from 1 Samuel 17, New Living Translation Version
How Goliath and the Israelites saw Goliath (the enemy)
Then Goliath, a Philistine championfrom Gath, came out of the Philistine ranks to face the forces of Israel. He was over nine feet tall! He wore a bronze helmet, and his bronze coat of mail weighed 125 pounds. He also wore bronze leg armor, and he carried a bronze javelin on his shoulder. The shaft of his spear was as heavy and thick as a weaver’s beam, tipped with an iron spearhead that weighed 15 pounds. His armor bearer walked ahead of him carrying a shield. (v. 4-7)
How Goliath taunted the army of Israel
“Why are you all coming out to fight?” he called. “I am the Philistine champion, but you are only the servants of Saul. Choose one man to come down here and fight me! If he kills me, then we will be your slaves. But if I kill him, you will be our slaves! I defy the armies of Israel today! Send me a man who will fight me!”
When Saul and the Israelites heard this, they were terrified and deeply shaken.
For forty days, every morning and evening, the Philistine champion strutted in front of the Israelite army. (v. 8, 11, 16)
How David (servant of God) saw Goliath (the enemy)
“What will a man get for killing this Philistine and ending his defiance of Israel? Who is this pagan Philistine anyway, that he is allowed to defy the armies of the living God?” (v. 26)
What David’s people thought of him and how they saw him
Eliab: But when David’s oldest brother, Eliab, heard David talking to the men, he was angry. “What are you doing around here anyway?” he demanded. “What about those few sheep you’re supposed to be taking care of? I know about your pride and deceit. You just want to see the battle!” (v. 28)
King Saul: “Don’t worry about this Philistine,” David told Saul. “I’ll go fight him!”
“Don’t be ridiculous!” Saul replied. “There’s no way you can fight this Philistine and possibly win! You’re only a boy, and he’s been a man of war since his youth.” (v. 32-33)
What David thought of himself
But David persisted. “I have been taking care of my father’s sheep and goats,” he said. “When a lion or a bear comes to steal a lamb from the flock, I go after it with a club and rescue the lamb from its mouth. If the animal turns on me, I catch it by the jaw and club it to death. I have done this to both lions and bears, and I’ll do it to this pagan Philistine, too, for he has defied the armies of the living God! The Lord who rescued me from the claws of the lion and the bear will rescue me from this Philistine!” (v. 34-37)
How Goliath taunted David
Goliath walked out toward David with his shield bearer ahead of him, sneering in contempt at this ruddy-faced boy. “Am I a dog,” he roared at David, “that you come at me with a stick?” And he cursed David by the names of his gods. “Come over here, and I’ll give your flesh to the birds and wild animals!” Goliath yelled. (v. 41-44)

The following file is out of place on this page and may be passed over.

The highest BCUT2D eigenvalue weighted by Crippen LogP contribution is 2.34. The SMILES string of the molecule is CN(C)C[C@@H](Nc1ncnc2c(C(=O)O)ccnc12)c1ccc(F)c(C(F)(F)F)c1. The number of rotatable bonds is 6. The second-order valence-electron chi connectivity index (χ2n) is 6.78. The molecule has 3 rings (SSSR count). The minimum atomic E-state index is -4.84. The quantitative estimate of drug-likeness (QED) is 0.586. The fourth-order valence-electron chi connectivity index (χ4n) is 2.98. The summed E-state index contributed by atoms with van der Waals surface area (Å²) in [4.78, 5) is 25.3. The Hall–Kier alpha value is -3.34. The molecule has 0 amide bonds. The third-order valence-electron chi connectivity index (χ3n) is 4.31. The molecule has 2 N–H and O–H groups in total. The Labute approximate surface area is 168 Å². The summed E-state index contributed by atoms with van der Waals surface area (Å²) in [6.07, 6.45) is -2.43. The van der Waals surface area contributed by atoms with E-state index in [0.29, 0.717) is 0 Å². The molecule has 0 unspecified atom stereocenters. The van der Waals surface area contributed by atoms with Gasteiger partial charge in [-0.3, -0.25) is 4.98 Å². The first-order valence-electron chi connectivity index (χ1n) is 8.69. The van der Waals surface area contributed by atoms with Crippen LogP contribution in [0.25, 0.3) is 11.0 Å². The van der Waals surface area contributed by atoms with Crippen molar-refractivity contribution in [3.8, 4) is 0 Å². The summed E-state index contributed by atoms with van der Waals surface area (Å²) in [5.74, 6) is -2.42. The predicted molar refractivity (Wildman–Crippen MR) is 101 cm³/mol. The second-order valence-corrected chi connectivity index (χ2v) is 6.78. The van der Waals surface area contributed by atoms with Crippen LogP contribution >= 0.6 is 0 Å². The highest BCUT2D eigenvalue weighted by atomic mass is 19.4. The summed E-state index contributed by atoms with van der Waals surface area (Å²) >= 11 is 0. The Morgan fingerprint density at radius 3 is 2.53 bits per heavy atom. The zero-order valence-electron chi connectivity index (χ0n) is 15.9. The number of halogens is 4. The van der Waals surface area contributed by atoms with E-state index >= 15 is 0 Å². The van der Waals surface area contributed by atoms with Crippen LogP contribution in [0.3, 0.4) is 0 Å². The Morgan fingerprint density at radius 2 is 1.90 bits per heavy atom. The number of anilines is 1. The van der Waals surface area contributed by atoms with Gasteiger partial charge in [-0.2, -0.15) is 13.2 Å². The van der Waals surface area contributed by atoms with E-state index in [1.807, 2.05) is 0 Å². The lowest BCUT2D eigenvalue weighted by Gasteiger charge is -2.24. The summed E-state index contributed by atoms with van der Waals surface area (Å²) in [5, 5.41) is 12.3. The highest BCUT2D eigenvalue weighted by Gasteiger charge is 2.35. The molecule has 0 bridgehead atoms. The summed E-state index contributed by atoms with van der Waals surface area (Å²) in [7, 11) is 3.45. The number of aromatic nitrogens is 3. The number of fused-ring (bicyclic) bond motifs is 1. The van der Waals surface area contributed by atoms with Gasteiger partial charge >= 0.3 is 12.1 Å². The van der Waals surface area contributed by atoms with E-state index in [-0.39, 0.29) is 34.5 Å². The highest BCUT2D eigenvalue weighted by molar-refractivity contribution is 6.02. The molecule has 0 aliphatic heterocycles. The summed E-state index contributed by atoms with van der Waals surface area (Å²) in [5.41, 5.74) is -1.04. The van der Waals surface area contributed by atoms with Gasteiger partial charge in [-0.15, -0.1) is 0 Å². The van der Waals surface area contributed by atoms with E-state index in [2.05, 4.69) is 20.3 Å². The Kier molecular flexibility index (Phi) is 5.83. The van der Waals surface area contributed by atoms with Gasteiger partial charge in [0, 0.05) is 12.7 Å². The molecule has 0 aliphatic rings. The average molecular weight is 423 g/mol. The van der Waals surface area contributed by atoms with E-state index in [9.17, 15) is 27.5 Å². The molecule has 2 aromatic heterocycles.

Why David fought
David replied to the Philistine, “You come to me with sword, spear, and javelin, but I come to you in the name of the Lord of Heaven’s Armies—the God of the armies of Israel, whom you have defied. Today the Lord will conquer you, and I will kill you and cut off your head. And then I will give the dead bodies of your men to the birds and wild animals, and the whole world will know that there is a God in Israel! And everyone assembled here will know that the Lord rescues his people, but not with sword and spear. This is the Lord’s battle, and he will give you to us!” (v. 45-47)
Every time I read this story, my heart swells with home team pride! 🙂 Everyone saw David as the unfortunate underdog, but he knew that the LORD he fought for made him a conqueror! There is POWER in our knowledge of God. There is STRENGTH in knowing what God will do for us and bring us through. There is VICTORY in defending the honor of God and those associated with Him.
Think of how the enemy (Goliath in this situation) taunted the Israelites. He terrified them with his presence, his apparent dominance of the situation and his words. He had esstentially defeated the army of Israel before they even went to battle. Imagine that! The army of Israel was the Army of the Living God – as such they were guaranteed victory, but in their minds, they were no match for the “Philistine Champion from Gath.”
How are you viewing your enemy? Do you listen to what your enemy says about themself or are you listening to what God says about you?
David was not intimidated. David did not look at the physical situation. What David proclaimed was: (1) I am a servant to the king, (an anointed king postioned by God), (2) the Philistines defied/disgraced the armies of the Living God (the offense was deserving of death), (3) the battle was the Lord’s, (4) the Lord will conquer His enemies, (5) all will know the Lord rescues His people.
Honestly, what more do we need to know for our own personal battles? See Ephesians 6:12.
Our victory is already written in God’s Word. We need to stand firmly on His Word in order to continue to walk in victory. To “stand on the word” means to know and believe the Word – you have to trust the Word of God. It’s your belief and trust in God that allows Him to carry you victoriously through your battles.
Encourage others and share your victory over Goliath in the comments.